Due to declining smartphone sales, LG Electronics is reporting a disappointing Q3 2015. Earlier today the Korean conglomerate issued its earnings report, which saw overall net income decline by 48% YoY to 83.7 billion won ($73.7 million). FactSec, a financial analytic company, had originally projected LG would boast 146.5 billion won ($129.1 million) in earnings. Total sales were down 5% to 14 trillion won ($12.3 billion) with operating profit falling 37 percent to 294 billion won ($259.1 million).
The sour results have a clear culprit, with mobile sales seeing a 77.6 billion won ($68.4 million) decrease despite shipping 15 million smartphones during this period. Sales of said devices were not attributed to high end models, with the OEM having a wide selection of affordable low and mid range offerings. The company remained optimistic that Q4 will prove more profitable thanks to sales from both the V10 flagship and the new Nexus 5X hardware.
The positive news to be found was the fact, for the first time in three quarters, LG’s TV business made a profit. In the end, over 80% of total Q3 profit was generated by the company’s home appliance division, responsible for washing machines and refrigerators. Overall, LG earned $109 million in profit, but it certainly was not its mobile efforts that it had to thank for that.
LG had arguably been anticipating these poor earnings given the fact it held an emergency meeting several weeks ago to discuss cross-company patent sharing. Shortly thereafter, The Korea Times published a story that LG Display will soon take control of OLED lighting-related development from current owner LG Chem. This past summer as well, LG Display invested $1 billion in flexible OLED development, in a report that claims it got a sizable investment from an “unknown” American company, widely believed to be Microsoft.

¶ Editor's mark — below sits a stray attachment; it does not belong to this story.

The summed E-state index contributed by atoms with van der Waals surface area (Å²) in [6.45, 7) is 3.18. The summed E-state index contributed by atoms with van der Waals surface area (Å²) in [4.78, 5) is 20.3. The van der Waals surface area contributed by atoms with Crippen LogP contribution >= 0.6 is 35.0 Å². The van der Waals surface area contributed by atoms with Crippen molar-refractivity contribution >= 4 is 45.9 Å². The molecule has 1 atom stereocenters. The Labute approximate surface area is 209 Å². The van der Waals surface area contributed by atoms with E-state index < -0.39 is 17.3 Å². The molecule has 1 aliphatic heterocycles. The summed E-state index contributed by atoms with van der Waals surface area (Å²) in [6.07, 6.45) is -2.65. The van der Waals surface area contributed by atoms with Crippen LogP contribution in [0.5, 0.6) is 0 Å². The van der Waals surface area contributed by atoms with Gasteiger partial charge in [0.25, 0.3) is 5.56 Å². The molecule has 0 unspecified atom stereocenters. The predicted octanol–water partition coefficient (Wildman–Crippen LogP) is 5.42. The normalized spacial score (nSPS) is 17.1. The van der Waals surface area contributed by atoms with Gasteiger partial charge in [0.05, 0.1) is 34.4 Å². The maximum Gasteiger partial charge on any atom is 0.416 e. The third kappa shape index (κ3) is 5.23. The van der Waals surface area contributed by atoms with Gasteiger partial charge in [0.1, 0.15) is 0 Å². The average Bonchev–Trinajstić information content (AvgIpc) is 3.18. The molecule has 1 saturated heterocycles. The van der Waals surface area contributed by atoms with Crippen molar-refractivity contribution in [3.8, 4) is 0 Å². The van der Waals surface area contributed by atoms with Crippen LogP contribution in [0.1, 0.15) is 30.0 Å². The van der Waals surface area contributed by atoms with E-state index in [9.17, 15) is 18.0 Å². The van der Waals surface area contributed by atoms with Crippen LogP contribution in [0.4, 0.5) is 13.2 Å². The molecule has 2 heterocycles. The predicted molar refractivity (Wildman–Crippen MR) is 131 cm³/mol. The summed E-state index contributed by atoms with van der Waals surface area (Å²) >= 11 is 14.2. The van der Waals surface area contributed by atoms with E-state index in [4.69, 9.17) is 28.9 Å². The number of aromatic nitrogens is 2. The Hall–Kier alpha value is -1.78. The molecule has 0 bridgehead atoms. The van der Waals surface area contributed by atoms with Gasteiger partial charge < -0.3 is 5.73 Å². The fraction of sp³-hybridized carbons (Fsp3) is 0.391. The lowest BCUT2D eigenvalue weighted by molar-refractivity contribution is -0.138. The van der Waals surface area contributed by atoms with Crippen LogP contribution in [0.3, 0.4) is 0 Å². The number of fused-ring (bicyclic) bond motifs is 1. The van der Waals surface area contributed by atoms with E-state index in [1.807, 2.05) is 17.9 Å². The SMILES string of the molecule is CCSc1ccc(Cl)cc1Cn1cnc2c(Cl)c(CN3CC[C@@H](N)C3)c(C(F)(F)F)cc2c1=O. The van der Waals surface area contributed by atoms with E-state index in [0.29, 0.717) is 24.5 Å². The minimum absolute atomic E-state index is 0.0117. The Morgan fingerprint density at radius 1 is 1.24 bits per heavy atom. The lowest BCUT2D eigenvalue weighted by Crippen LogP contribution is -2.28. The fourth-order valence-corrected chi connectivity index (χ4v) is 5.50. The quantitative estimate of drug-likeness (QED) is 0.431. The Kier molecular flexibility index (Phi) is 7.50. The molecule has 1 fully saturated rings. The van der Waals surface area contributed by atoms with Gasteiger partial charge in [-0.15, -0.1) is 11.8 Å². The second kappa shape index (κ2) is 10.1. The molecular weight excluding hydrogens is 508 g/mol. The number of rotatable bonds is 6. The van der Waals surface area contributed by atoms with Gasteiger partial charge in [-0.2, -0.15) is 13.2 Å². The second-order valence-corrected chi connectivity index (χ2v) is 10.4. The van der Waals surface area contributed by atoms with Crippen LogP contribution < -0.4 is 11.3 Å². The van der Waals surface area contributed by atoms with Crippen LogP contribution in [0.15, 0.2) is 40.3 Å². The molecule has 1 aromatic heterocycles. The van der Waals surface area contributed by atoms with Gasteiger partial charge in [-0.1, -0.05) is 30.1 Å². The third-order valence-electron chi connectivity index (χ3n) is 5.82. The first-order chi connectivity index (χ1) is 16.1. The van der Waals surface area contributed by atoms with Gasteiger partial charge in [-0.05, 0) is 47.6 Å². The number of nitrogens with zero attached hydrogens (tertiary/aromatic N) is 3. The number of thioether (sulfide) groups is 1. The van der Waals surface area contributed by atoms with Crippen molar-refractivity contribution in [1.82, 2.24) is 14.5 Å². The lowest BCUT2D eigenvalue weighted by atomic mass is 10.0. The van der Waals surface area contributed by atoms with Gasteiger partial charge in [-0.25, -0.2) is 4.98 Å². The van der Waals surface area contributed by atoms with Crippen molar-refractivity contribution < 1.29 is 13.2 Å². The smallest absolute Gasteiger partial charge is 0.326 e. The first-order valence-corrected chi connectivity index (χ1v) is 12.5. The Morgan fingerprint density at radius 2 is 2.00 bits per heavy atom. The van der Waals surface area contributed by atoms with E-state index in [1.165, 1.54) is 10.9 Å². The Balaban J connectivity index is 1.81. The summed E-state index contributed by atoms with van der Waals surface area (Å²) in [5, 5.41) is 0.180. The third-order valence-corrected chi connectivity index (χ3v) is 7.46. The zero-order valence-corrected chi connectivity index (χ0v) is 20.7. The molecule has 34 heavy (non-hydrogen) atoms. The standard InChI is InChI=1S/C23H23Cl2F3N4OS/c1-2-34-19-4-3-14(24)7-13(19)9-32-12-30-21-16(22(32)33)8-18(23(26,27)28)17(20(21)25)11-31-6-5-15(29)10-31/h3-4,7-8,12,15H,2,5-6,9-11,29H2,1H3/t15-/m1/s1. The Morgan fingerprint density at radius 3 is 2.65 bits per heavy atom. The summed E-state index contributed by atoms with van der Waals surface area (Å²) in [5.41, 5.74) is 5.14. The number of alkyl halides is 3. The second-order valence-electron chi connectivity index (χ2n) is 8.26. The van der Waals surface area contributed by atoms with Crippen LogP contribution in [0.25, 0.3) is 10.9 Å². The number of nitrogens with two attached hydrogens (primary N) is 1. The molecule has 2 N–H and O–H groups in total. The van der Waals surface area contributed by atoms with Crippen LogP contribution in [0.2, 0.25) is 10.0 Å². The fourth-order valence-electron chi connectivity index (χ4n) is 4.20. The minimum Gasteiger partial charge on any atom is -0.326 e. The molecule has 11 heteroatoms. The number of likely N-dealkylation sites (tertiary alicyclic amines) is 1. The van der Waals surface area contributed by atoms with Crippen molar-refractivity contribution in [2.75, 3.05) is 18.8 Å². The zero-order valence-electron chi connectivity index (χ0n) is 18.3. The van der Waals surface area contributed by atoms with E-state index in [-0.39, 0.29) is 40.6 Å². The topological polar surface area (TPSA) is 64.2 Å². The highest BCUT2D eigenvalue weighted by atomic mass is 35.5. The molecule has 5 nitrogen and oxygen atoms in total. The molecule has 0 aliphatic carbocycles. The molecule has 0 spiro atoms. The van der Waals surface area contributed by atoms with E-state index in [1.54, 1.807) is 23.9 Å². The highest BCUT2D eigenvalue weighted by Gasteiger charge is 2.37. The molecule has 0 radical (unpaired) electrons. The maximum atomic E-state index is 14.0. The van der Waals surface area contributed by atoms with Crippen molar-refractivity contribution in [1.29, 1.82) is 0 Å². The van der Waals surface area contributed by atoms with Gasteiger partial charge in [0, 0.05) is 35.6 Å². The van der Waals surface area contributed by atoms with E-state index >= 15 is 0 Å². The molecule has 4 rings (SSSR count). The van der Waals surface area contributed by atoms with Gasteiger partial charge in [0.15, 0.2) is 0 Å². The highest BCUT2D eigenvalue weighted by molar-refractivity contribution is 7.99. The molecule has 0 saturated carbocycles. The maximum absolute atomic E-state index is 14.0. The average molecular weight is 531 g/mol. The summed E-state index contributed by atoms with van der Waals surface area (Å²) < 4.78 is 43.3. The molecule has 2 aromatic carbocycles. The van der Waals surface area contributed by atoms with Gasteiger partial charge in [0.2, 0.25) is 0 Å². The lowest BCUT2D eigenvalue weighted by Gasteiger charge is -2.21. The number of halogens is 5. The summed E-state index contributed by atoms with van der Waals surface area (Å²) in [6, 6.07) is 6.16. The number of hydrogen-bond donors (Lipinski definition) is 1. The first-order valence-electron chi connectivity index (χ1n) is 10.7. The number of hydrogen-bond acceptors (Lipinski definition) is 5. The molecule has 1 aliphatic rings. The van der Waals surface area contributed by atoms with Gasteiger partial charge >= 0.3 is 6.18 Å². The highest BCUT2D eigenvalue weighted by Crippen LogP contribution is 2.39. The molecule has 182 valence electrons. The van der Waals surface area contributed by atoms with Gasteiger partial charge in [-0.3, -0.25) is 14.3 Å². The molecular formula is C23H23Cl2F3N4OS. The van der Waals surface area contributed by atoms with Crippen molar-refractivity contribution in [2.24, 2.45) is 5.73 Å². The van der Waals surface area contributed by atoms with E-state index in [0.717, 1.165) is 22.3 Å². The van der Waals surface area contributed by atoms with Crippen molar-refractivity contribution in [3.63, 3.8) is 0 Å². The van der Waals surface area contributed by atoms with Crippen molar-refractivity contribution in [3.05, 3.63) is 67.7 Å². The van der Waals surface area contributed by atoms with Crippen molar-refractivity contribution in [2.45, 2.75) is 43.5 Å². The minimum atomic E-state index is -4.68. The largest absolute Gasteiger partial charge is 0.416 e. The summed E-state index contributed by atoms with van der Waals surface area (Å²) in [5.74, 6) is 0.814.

The new “must haves”
While both the V10 and Nexus 5X have received solid reviews, the former has already seen a poor sales start in its home market. Several overseas carriers will soon be offering the V10, however given its high price point and limited spec-superiority over the significantly reduced G4, it may have a tough road ahead.
Despite the very vocal outcry of support for LG’s commitment to support expandable storage via microSD as well as user-replaceable batteries, the sales aren’t speaking for themselves. While the V10 has some interesting features such as relatively high durability, an integrated fingerprint sensor, and a second screen ticker, it’s releasing dangerously close to a major hardware refresh expected to start in Q1 2016.
The Nexus 5X meanwhile, continues to be readily available while the Huawei-produced 6P is sold out in multiple markets. This could have a net-positive effect with customers eager to get new hardware going for LG, and/or it could be an indication that the supply shortages with prior year’s LG Nexus devices have been ironed out. At the same time, the phenomenon might be a result of a clear preference for the 6P and/or a sense that the 5X fails to bring enough spec-value for the money, especially considering international pricing.
Are you surprised to see LG struggling with its mobile division? Can its most recent efforts help turn things around?